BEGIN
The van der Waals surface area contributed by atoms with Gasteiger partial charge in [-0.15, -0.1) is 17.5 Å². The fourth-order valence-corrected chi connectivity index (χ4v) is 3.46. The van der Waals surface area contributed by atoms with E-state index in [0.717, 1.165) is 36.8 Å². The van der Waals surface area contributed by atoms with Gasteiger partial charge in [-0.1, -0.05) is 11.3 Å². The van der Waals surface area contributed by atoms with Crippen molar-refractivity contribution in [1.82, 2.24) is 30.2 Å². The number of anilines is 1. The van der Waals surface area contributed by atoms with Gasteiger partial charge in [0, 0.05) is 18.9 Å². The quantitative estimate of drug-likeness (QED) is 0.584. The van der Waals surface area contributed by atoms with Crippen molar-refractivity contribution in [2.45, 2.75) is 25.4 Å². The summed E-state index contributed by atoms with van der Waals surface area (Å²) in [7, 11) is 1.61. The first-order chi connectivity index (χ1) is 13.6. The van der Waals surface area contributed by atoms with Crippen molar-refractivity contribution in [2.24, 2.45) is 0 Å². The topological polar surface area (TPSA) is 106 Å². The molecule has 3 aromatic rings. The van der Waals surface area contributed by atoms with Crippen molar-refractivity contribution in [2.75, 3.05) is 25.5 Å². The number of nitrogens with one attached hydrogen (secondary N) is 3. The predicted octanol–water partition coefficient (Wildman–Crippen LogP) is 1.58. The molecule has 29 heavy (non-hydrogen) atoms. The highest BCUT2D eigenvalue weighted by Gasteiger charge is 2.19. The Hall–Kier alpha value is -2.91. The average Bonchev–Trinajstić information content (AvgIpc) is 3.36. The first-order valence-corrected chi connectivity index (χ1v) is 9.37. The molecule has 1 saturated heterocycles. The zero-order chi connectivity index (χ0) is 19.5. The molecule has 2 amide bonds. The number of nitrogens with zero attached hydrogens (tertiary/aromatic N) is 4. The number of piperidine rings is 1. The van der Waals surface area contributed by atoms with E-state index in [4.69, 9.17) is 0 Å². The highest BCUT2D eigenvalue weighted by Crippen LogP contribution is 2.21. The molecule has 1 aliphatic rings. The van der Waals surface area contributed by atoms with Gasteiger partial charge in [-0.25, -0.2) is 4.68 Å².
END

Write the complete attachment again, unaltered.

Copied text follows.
The van der Waals surface area contributed by atoms with Gasteiger partial charge in [-0.15, -0.1) is 17.5 Å². The fourth-order valence-corrected chi connectivity index (χ4v) is 3.46. The van der Waals surface area contributed by atoms with E-state index in [0.717, 1.165) is 36.8 Å². The van der Waals surface area contributed by atoms with Gasteiger partial charge in [-0.1, -0.05) is 11.3 Å². The van der Waals surface area contributed by atoms with Crippen molar-refractivity contribution in [1.82, 2.24) is 30.2 Å². The number of anilines is 1. The van der Waals surface area contributed by atoms with Gasteiger partial charge in [0, 0.05) is 18.9 Å². The quantitative estimate of drug-likeness (QED) is 0.584. The van der Waals surface area contributed by atoms with Crippen molar-refractivity contribution in [2.45, 2.75) is 25.4 Å². The summed E-state index contributed by atoms with van der Waals surface area (Å²) in [7, 11) is 1.61. The first-order chi connectivity index (χ1) is 13.6. The van der Waals surface area contributed by atoms with Crippen molar-refractivity contribution in [2.24, 2.45) is 0 Å². The topological polar surface area (TPSA) is 106 Å². The molecule has 3 aromatic rings. The van der Waals surface area contributed by atoms with Crippen molar-refractivity contribution in [2.75, 3.05) is 25.5 Å². The number of nitrogens with one attached hydrogen (secondary N) is 3. The predicted octanol–water partition coefficient (Wildman–Crippen LogP) is 1.58. The molecule has 29 heavy (non-hydrogen) atoms. The highest BCUT2D eigenvalue weighted by Gasteiger charge is 2.19. The Hall–Kier alpha value is -2.91. The average Bonchev–Trinajstić information content (AvgIpc) is 3.36. The first-order valence-corrected chi connectivity index (χ1v) is 9.37. The molecule has 1 saturated heterocycles. The zero-order chi connectivity index (χ0) is 19.5. The molecule has 2 amide bonds. The number of nitrogens with zero attached hydrogens (tertiary/aromatic N) is 4. The number of piperidine rings is 1. The van der Waals surface area contributed by atoms with E-state index in [4.69, 9.17) is 0 Å². The highest BCUT2D eigenvalue weighted by Crippen LogP contribution is 2.21. The molecule has 1 aliphatic rings. The van der Waals surface area contributed by atoms with Gasteiger partial charge in [-0.25, -0.2) is 4.68 Å².